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They received some $ from FEMA they have some savings. Should we just use their savings, or take the low interest SBA loan to get them a new home? We are trying to keep them on their property as long as possible. He has dementia, she uses a walker.

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Vidor had 52" of rain plus they had to open dams which made things even worse. They had almost 4' of water in their home. We couldn't get to their home for a week which by then was full of black mold. It was horrible!! We have since demolished their home and are currently waiting on a FEMA house. We have them in a travel trailer at this time but they are at least on their property. Surprisingly they still had sheep goats chickens and cats that survived. It has been a challenge for over 3 months now. Dementia is definitely making this harder!!!
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JKrystal - As per the AP.... “Louisiana residents displaced by August 2016 flooding and participanting in temporary housing program living in mobile homes have had the program extended. However rental requirements starting March, 2018. Waivers for rent will no longer be issued. Rental rates will range from $789 - 1 bedroom unit to $1155 - 3 bedroom unit.”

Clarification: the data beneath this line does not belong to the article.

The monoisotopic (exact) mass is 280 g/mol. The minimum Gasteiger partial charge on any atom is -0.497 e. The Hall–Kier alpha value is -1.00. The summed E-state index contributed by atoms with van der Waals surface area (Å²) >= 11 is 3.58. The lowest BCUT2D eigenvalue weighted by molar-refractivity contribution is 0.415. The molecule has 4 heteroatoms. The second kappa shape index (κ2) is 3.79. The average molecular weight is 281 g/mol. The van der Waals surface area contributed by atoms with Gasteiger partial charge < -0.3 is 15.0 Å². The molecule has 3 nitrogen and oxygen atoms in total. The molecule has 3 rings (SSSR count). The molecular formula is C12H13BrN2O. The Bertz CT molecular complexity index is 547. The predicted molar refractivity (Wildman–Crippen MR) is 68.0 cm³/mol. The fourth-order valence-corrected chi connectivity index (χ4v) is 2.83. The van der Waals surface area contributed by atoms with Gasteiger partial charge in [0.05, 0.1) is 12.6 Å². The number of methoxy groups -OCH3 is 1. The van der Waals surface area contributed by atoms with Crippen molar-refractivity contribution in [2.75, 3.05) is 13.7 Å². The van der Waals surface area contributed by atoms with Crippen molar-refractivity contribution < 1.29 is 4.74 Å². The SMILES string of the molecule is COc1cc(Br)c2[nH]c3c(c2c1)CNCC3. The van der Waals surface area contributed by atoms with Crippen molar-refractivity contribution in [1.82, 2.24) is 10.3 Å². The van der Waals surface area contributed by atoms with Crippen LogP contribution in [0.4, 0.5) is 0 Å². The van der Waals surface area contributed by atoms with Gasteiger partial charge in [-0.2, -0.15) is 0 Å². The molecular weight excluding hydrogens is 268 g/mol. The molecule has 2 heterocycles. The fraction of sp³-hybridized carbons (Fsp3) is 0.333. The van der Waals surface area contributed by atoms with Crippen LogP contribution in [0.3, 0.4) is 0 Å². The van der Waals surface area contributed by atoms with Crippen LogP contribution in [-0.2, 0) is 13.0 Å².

If this is a guide to what FEMAs approach is now for temp housing programs, your folks need to remember to save for rent in addition to rebuilding costs. The largesse that was seen for Katrina will not ever happen again, like 3 - 5 years of housing & SNAP support not likely. 

For perspective on August flood was east of Baton Rouge: Put like 6’ of standing water in the I12 area by Denham Springs/Walker. Lots of property consider totaled / over 51% damaged. The spanking new TJMaxx had like 4’ of standing water for days. An astonishing eerie sight. 
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FEMA is providing them a handicap accessible trailer that they have tremendously upgraded for safety from previous storms. They now have a built in sprinkler system with a water holding tank that gives them 15 minutes to get out. Hopefully it will be comfortable for them and they can get settled into a semi normal house situation.
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Sounds as though you have made the best decision. they are used to living in a trailer so should adapt well. I believe there have been some problems with FEMA trailers and many are being sold off cheaply